This weekend’s featured video is a very good new documentary about the residents, First Nations people, fishers and naturalists fighting for a pristine Shubenacadie RIver and the rural lifestyle that made them settle in the community.
Last night about 40 protesters gathered outside a Liberal fundraiser on Gotting Street hosted by MP Andy Fillmore and with federal environment minister Catherine McKenna as the guest of honour. The perception among protesters is that provincial and federal Liberals may say the right things, but fall far short when it comes to to actively fighting climate change and recognizing the obligation to consult with First Nations.
The EAC believes we should pay close attention to the work and recommendations of the Truth and Reconciliation Commission. It is starting a monthly reading group to facilitate that effort.
This weekend’s documentary follows a group of women from Nova Scotia as they travel to the site of the new hydroelectric installation at Muskrat Falls in Labrador. With Labradorian women as their guides, the Nova Scotians come to understand the heavy toll this dam is taking on the local environment, economy, and social fabric.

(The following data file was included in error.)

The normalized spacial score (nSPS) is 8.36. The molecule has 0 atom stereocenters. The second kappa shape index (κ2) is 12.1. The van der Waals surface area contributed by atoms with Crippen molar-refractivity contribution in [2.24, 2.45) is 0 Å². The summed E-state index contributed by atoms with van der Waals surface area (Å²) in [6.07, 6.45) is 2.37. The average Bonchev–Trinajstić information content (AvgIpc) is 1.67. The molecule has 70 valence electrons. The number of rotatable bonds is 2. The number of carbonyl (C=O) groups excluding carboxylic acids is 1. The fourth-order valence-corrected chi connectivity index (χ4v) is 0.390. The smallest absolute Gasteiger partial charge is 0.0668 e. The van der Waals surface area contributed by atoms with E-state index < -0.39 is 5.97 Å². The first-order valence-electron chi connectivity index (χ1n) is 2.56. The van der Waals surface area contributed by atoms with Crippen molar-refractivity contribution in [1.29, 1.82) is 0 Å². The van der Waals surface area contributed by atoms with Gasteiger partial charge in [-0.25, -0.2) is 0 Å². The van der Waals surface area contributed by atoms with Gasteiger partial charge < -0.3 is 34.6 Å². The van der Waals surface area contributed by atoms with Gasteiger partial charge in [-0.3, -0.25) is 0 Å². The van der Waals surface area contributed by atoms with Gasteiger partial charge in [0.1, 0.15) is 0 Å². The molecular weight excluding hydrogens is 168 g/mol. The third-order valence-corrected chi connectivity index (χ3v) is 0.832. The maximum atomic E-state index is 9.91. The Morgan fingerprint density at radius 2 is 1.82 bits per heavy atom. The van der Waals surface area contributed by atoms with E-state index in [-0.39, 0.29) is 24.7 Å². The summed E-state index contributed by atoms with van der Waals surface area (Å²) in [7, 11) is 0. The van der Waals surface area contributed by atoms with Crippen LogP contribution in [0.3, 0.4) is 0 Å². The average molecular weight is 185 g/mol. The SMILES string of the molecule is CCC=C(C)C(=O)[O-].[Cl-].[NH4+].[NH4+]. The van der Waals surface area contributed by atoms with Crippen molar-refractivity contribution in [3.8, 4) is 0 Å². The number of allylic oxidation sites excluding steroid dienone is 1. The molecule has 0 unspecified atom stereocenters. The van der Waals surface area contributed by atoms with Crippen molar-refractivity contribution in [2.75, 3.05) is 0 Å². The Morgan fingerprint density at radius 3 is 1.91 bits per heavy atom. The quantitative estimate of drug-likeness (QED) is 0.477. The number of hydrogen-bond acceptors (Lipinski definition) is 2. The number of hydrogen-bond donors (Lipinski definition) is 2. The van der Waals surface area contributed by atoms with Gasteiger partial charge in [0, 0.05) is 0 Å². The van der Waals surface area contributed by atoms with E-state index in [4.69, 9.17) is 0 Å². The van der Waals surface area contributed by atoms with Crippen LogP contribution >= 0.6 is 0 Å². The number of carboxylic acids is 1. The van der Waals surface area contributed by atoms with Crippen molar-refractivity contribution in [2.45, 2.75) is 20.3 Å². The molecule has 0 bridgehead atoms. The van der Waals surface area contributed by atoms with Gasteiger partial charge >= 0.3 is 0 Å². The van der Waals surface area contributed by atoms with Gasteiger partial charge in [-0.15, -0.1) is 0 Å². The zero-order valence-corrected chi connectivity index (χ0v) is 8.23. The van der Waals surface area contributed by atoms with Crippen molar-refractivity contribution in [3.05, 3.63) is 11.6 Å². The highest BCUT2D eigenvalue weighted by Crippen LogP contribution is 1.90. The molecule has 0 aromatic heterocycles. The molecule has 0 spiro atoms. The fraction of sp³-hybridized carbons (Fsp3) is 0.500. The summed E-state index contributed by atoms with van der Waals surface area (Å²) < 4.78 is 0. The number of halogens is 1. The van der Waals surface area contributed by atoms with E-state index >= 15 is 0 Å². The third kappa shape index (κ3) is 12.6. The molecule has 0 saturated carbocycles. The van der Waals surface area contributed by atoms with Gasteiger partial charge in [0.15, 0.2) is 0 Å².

A victim impact statement by the Pictou Landing First Nation after Northern Pulp pleaded guilty to leaking effluent into the East River in 2014 makes for interesting reading. Government sure lied a lot, and it broke a lot of promises in the last 60 years.
Nova Scotia stands to benefit from the Muskrat Falls power generating project through the Maritime Link. It’s time to have our voice heard on the severe damage the project threatens to inflict on the Inuit who live there.
A recently launched interactive map shows the realities of environmental racism in Nova Scotia. It’s the work of the ENRICH project, the group around Ingrid Waldron that for years now has been hammering away at this very important issue.
The community of Lucasville, founded by Black Refugees, is slowly being erased. A large and smelly equestrian farm is the latest nail in its coffin.